Spanish teacher Dan Bouvier notes his appreciation for Fish’s feedback: “The value that I saw for her was twofold. She saw the results of our program through her children. And, because of her counseling background, she was very tuned into who was engaged and who was not engaged in the classroom.”

Hans Erik Jensen, an electrical sales engineer, partnered with the science department. His feedback stemmed from two perspectives: that of his profession and that of his experience as a member of Monument’s class of 2003.

“I thought it was a great idea to have some alums,” Jensen says. In feedback sessions, Jensen was able to discuss his transition from MMRHS to Worcester Polytechnic Institute and then to the engineering field. “I talked about things I thought I was prepared for and wasn’t prepared for,” he says. Jensen offered ideas for expanding the school’s offerings toward careers in engineering.

In the art department, social media project manager Phoebe Ford drew from her field experiences to offer ideas for more collaboration among students in the studio. From the realm of higher education, professor Michael Krezmien of the University of Massachusetts Amherst helped the special education department envision a more modernized structure to assist students with different learning needs.

Too Close to Home? 

One concern that emerged early among teachers and participants centered around levels of objectivity. Several of Monument’s community partners are parents, alumni, and retired employees. Some simply live in proximity to the district. Accreditation agencies, by contrast, typically use evaluators with no connection to the district they are assessing.

Emily Olds, American history and psychology teacher at Monument, acknowledged this challenge: “Because our meetings with observers were face to face and very personal, it was difficult for real criticism to come through. Having strangers come in and then leave us with comments might have allowed us to get at more of that criticism.”

At the same time, several faculty also expressed gratitude for the ability to select their own assessors. Departments decided together, based on known competence and professional background, who would come to evaluate them. “It was good to get feedback from two educators whom I respect immensely,” Olds says.

Low-hanging Fruit and Long-term Plans 

In the wake of the observations, MMRHS’ administration and individual departments used the partners’ input to create short- and long-term objectives-for the following school year and for a more distant time frame.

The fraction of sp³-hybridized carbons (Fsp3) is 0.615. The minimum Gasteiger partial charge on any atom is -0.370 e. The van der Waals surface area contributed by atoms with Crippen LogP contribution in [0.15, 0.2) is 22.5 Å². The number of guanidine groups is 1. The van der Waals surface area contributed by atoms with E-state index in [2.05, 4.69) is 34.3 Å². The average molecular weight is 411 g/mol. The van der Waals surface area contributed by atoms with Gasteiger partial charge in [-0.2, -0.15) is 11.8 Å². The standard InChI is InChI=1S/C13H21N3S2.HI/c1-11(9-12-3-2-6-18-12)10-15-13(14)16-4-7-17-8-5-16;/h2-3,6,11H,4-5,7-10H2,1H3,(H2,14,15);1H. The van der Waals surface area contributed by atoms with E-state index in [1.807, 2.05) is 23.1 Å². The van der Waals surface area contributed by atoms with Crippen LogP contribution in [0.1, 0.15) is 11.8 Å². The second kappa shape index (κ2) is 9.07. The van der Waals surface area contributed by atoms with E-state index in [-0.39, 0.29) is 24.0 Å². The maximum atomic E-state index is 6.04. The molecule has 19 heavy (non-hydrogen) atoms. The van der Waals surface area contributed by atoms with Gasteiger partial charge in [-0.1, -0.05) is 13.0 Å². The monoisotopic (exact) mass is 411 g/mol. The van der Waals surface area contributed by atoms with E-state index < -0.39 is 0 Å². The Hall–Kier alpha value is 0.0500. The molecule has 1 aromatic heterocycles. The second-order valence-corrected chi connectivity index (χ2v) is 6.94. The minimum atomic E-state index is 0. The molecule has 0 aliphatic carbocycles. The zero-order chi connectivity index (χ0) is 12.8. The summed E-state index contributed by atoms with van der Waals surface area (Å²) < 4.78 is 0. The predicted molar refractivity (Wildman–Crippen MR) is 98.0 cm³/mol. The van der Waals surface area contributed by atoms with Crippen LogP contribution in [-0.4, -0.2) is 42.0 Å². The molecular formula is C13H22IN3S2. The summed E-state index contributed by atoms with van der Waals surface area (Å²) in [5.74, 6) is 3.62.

“Low-hanging fruit” for the guidance department, for instance, might be adding mindfulness and meditation to the ninth-grade Ex Tech course. A long-term plan would involve developing a mentoring program for at-risk students and their families.

Community support, in fact, was one of the two biggest takeaways for Principal Young. From the beginning, she was blown away by an overwhelming willingness to help. “They [the partners] were thrilled. They were so glad to come, to be a part of this.” Many of the partners told her at the conclusion that they would have given even more time. “If more people from the community could go in and see what happens at the high school, I feel like a lot of people would be more supportive of the education system,” Jensen says.

The second resounding takeaway? It takes courage to chart a new path. Young explains, “It would have been so easy to just say we’re going to stick with the NEASC model. People didn’t do that. It takes courage to step out of the norm and follow your professional gut, if you will. To do good work for kids. We are who we say we are, but we have room for improvement.”

 Meghan St. John is a high school English and journalism teacher at Monument Mountain Regional High School in Great Barrington, MA.

Making It Work

How to Implement a Self-study Process

  • Give teachers a substantive role in the process—from evaluation criteria to selection of partners.
  • Recognize and support community partners who volunteer their time without pay by recording their feedback, so no written reports are required.
  • Rotatepartners into the school days, so there is little disruption to the school environment.
  • Involve community partners in the discussion groups with students.
  • Include educators—both high school and college—and noneducators in each evaluation group.